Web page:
The outspoken leader of Iran's Sunnis, Mowlavi Abdolhamid, has criticized Iranian authorities for not punishing the culprits behind Zahedan’s "Bloody Friday" bloodbath.
Nearly 100 civilians, including women and children, were killed in the Sunni city of Zahedan, the capital of Sistan-Baluchistan province, during the Bloody Friday tragedy on September 30, 2022, when they came out for peaceful anti-government protests.
On the eve of Mowlavi Abdolhamid's weekly Friday sermon, security and law enforcement forces were deployed in some crossings of Sistan-Baluchistan province, human rights sources reported.
Baluch Activists Campaign group published videos of "armored bulletproof military vehicles” on the streets of Zahedan and reported snipers were stationed on a mountain near the city’s main Makki Mosque since Friday morning.
Besides Zahedan, Khash city was also experiencing a strong security and military presence, with armored vehicles deployed in the city to deal with any potential gatherings of citizens.
While there has not been a trial for the perpetrators of the killings of protesters, several Baloch protesters accused of attacking security forces and law enforcement have been executed.
“There are reports that some [government agents] go to the families of victims of Bloody Friday and urge them to accept ‘blood money’. The country's customs and current law prohibit this,” said Iran’s top Sunni cleric Mowlavi Abdolhamid.
As per Iran's Islamic Penal Code, a person who has committed murder can avoid the death penalty if the victim's family forgives him. In that case, they may be sentenced to prison and be required to pay "blood money" to the next of kin.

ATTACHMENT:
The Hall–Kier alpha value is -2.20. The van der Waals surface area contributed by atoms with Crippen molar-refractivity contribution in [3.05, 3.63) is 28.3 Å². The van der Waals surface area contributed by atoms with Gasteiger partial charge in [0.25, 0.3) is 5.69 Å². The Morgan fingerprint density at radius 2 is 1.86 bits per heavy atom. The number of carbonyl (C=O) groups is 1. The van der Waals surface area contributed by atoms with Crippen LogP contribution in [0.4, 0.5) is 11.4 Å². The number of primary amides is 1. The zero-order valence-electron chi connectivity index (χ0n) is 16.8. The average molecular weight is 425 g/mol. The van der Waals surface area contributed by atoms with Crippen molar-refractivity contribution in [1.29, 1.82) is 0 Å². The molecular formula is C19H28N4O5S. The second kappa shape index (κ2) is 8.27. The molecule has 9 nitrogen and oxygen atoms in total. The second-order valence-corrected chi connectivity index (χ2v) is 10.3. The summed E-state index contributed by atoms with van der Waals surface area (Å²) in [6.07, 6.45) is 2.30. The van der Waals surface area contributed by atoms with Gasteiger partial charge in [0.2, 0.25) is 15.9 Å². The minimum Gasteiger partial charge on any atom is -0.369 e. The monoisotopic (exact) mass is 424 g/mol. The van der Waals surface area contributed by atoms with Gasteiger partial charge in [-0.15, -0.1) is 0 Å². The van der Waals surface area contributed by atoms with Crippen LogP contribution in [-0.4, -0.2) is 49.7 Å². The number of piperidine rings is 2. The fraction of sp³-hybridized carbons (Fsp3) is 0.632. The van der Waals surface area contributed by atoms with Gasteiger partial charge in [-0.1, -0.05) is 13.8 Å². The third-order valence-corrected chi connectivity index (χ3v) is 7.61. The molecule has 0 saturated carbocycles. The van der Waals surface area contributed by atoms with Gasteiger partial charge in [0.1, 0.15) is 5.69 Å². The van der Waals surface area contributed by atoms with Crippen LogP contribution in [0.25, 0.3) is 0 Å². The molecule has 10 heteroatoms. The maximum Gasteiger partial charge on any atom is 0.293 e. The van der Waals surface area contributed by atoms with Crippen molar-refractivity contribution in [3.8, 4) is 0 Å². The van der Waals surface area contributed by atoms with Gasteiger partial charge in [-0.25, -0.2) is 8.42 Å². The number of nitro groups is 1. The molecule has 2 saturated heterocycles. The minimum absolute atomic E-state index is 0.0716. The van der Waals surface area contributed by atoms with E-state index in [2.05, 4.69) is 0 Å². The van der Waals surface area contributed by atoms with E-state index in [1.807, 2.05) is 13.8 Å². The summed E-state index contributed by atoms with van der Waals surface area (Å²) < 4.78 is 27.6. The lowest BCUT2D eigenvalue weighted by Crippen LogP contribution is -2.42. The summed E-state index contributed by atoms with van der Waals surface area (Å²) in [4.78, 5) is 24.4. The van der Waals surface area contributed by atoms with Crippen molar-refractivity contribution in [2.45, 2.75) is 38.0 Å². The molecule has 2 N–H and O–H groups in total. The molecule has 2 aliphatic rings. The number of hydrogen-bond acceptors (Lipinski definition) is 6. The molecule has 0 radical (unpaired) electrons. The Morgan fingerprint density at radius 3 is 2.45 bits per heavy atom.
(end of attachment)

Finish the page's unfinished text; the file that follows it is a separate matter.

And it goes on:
The southeastern province of Sistan-Baluchistan is among the most economically deprived parts of Iran. The province has a large Baluch population, mostly Sunnis. They have historically been among Iran's most persecuted minorities, with the highest execution rate.
“It is surprising that despite the leader's order to punish the perpetrators and leaders of this crime, it has not been followed. Our belief until now was that the leader's orders are valid, and at least those who eat the bread of sovereignty and government will follow it,” Abdolhamid said during his Friday sermon.
“It gives comfort to the families of the martyrs to know that those who committed this crime will be punished,” he continued.
The Bloody Friday protests began with worshippers gathering after a police commander sexually assaulted a young Baluch girl. The uprising became one of the bloodiest days of the uprising following Mahsa Amini's death in morality police custody.
A week-round protest has been taking place in this Sunni-majority city since then, following sermons delivered by the city's Friday prayer leader Mowlavi Abdolhamid.
In his speech on Friday, Mowlavi Abdolhamid once again asked the Islamic Republic to end discrimination and consider "national interests".